A decade ago, Alela Diane came to Portland from Nevada City to build a career in music. Instead, the move led to a career in Europe.
"It's pretty funny to see the contrast between where my career is in Europe compared to the U.S.," says Diane, who recently returned from a three-week European tour. "In London, I performed a sold-out show for 900 people. In Paris, it was 1,000 people. In the U.S., it's more like 350."
But it was a connection made in Portland that led to the folk singer's international acclaim. A few years after the release of her debut album, The Pirate's Gospel, Diane was discovered at a small Portland show by the owner of an English record label who wanted to bring her music overseas. In 2007, three years after the U.S. release for which Diane sewed the lace-adorned album sleeves herself, The Pirate's Gospel was re-released in the U.K. on Names Records. It was met with resounding praise, and ultimately led to tours with bands like Fleet Foxes and Blitzen Trapper.
Four albums later, Diane still calls Portland home, though the bulk of her fans are overseas. That feels like a bit of an oversight on Portland's part. Soundtracked by gentle acoustic guitar and honeyed vocals, her imagery-rich lyrics provide snapshots of youth, love, heartbreak and—most recently—her crossover into motherhood.
On Cusp, released in February, Diane relays her experiences as a new mother with soft, poetic tracks. Departing from her usual rootsy acoustic guitar, her new sound is built around tender, thoughtful piano melodies, which she wraps up in delicately harmonized vocals.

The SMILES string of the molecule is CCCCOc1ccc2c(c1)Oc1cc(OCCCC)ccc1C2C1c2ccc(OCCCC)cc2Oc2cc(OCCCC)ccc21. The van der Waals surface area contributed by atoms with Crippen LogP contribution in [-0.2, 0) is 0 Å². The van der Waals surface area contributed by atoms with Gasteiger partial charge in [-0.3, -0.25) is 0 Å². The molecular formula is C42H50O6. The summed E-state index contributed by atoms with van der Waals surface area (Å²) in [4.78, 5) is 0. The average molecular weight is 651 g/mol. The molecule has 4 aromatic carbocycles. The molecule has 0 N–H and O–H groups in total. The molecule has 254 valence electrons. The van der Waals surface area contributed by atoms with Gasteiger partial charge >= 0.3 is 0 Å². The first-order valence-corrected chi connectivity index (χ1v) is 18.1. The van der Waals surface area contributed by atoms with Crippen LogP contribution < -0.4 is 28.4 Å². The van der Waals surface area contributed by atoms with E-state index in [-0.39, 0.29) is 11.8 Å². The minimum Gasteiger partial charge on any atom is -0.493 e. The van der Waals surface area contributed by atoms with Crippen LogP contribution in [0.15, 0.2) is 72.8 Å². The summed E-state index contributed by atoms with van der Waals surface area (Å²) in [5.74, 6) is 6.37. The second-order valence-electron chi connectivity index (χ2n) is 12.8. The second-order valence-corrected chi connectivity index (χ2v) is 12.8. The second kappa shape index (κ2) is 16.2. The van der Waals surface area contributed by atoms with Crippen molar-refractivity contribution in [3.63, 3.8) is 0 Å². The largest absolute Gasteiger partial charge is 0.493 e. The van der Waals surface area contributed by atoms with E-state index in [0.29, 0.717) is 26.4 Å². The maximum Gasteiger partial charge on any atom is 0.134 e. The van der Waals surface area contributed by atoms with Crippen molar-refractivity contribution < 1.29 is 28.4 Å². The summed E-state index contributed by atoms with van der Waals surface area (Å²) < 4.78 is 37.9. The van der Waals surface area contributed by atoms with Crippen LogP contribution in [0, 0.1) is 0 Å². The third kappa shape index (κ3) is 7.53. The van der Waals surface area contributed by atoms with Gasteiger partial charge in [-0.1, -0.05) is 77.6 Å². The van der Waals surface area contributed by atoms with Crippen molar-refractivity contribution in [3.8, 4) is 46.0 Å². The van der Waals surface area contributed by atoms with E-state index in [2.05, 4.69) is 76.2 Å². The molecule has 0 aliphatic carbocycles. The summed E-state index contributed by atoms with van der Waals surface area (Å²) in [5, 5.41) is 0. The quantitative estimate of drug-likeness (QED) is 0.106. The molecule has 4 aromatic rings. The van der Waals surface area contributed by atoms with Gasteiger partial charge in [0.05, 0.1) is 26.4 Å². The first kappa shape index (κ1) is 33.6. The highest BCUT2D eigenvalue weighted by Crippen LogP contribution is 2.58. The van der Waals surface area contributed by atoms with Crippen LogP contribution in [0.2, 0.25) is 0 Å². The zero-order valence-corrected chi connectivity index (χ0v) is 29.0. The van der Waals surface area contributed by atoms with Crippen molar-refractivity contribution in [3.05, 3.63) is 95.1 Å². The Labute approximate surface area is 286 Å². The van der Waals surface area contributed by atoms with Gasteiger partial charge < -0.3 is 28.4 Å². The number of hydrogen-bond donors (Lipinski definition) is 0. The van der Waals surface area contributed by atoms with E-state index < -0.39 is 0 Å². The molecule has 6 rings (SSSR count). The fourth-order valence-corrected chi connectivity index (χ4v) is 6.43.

The album's 11 songs were written over the course of three weeks at an artist's retreat in Caldera, Ore. Tucked into a quiet A-frame in the woods, with her husband and toddler back home, Diane took the opportunity to create new music and composed on the onsite grand piano.
"There's not a lot of space in life when you have a child at home," she says. "It's such a huge transition. I wrote Cusp from that perspective and that experience. I think that's a different approach to take. There's a lot of pressure on women artists who have children to go on as if nothing happened, and push motherhood under the rug."
Diane recorded Cusp while pregnant with her second daughter. The album's title was inspired by a harrowing experience. Diane went into labor five weeks early and, due to complications, nearly died.
"It made me so grateful for every day, and also for the experience I can have with my music," says Diane. "I think of 'cusp' as an interim—an in-between, a threshold. I was also born on a cusp, and so was my [second] daughter."
Cusp was released shortly before her daughter's first birthday and the anniversary of her near-death experience. In her first piano-driven album, Diane's lyrics ring with poetic meditations on motherhood, from quiet odes to her own mother to an aching tribute to her idol Sandy Denny, a '70s folk artist who died young, tragically leaving her daughter behind. The lyric "she left her baby girl alone, and nothing could be done" is a painful parallel to the fate Diane just barely missed.
Diane has another European tour this fall. But until then, she's balancing staying close to home and maintaining an international career.
"I feel really lucky to still be able to do this," she says of touring. "I plan on doing music for as long as it feels good, and I also want to encourage my daughters to do what fills their hearts with joy."
SEE IT: Alela Diane plays the Old Church, 1422 SW 11th Ave., theoldchurch.org, with Mariee Sioux, on Saturday, May 19. 8 pm. $15. All ages.